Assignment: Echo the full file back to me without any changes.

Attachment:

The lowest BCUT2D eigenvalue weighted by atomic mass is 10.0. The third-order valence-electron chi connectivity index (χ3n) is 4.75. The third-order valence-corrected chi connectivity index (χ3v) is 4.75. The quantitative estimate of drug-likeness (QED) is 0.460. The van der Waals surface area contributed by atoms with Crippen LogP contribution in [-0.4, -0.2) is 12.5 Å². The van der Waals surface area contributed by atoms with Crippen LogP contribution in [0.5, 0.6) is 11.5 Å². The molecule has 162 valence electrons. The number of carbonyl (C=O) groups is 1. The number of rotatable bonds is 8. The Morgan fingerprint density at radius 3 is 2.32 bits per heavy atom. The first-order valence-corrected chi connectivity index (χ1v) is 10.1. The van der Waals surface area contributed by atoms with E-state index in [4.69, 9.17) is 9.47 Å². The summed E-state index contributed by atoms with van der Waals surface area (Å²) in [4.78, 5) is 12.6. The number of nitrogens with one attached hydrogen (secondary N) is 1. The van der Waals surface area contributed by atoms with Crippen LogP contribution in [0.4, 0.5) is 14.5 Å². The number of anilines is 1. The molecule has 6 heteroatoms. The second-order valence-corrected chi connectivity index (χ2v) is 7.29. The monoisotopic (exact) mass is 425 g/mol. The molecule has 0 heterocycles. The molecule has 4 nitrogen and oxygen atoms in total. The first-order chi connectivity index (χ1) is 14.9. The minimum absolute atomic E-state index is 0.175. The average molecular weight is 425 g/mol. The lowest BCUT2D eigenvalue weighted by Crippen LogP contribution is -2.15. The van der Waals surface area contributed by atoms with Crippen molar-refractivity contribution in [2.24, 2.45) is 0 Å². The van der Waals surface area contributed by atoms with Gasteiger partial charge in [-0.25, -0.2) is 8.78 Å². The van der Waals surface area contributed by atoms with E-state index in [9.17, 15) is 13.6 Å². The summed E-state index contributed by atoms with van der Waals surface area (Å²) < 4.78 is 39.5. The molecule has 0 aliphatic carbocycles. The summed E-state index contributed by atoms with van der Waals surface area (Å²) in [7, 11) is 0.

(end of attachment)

The lowest BCUT2D eigenvalue weighted by atomic mass is 10.0. The third-order valence-electron chi connectivity index (χ3n) is 4.75. The third-order valence-corrected chi connectivity index (χ3v) is 4.75. The quantitative estimate of drug-likeness (QED) is 0.460. The van der Waals surface area contributed by atoms with Crippen LogP contribution in [-0.4, -0.2) is 12.5 Å². The van der Waals surface area contributed by atoms with Crippen LogP contribution in [0.5, 0.6) is 11.5 Å². The molecule has 162 valence electrons. The number of carbonyl (C=O) groups is 1. The number of rotatable bonds is 8. The Morgan fingerprint density at radius 3 is 2.32 bits per heavy atom. The first-order valence-corrected chi connectivity index (χ1v) is 10.1. The van der Waals surface area contributed by atoms with E-state index in [4.69, 9.17) is 9.47 Å². The summed E-state index contributed by atoms with van der Waals surface area (Å²) in [4.78, 5) is 12.6. The number of nitrogens with one attached hydrogen (secondary N) is 1. The van der Waals surface area contributed by atoms with Crippen LogP contribution in [0.4, 0.5) is 14.5 Å². The number of anilines is 1. The molecule has 6 heteroatoms. The second-order valence-corrected chi connectivity index (χ2v) is 7.29. The monoisotopic (exact) mass is 425 g/mol. The molecule has 0 heterocycles. The molecule has 4 nitrogen and oxygen atoms in total. The first-order chi connectivity index (χ1) is 14.9. The minimum absolute atomic E-state index is 0.175. The average molecular weight is 425 g/mol. The lowest BCUT2D eigenvalue weighted by Crippen LogP contribution is -2.15. The van der Waals surface area contributed by atoms with Crippen molar-refractivity contribution in [2.24, 2.45) is 0 Å². The van der Waals surface area contributed by atoms with Gasteiger partial charge in [-0.25, -0.2) is 8.78 Å². The van der Waals surface area contributed by atoms with E-state index in [9.17, 15) is 13.6 Å². The summed E-state index contributed by atoms with van der Waals surface area (Å²) < 4.78 is 39.5. The molecule has 0 aliphatic carbocycles. The summed E-state index contributed by atoms with van der Waals surface area (Å²) in [7, 11) is 0.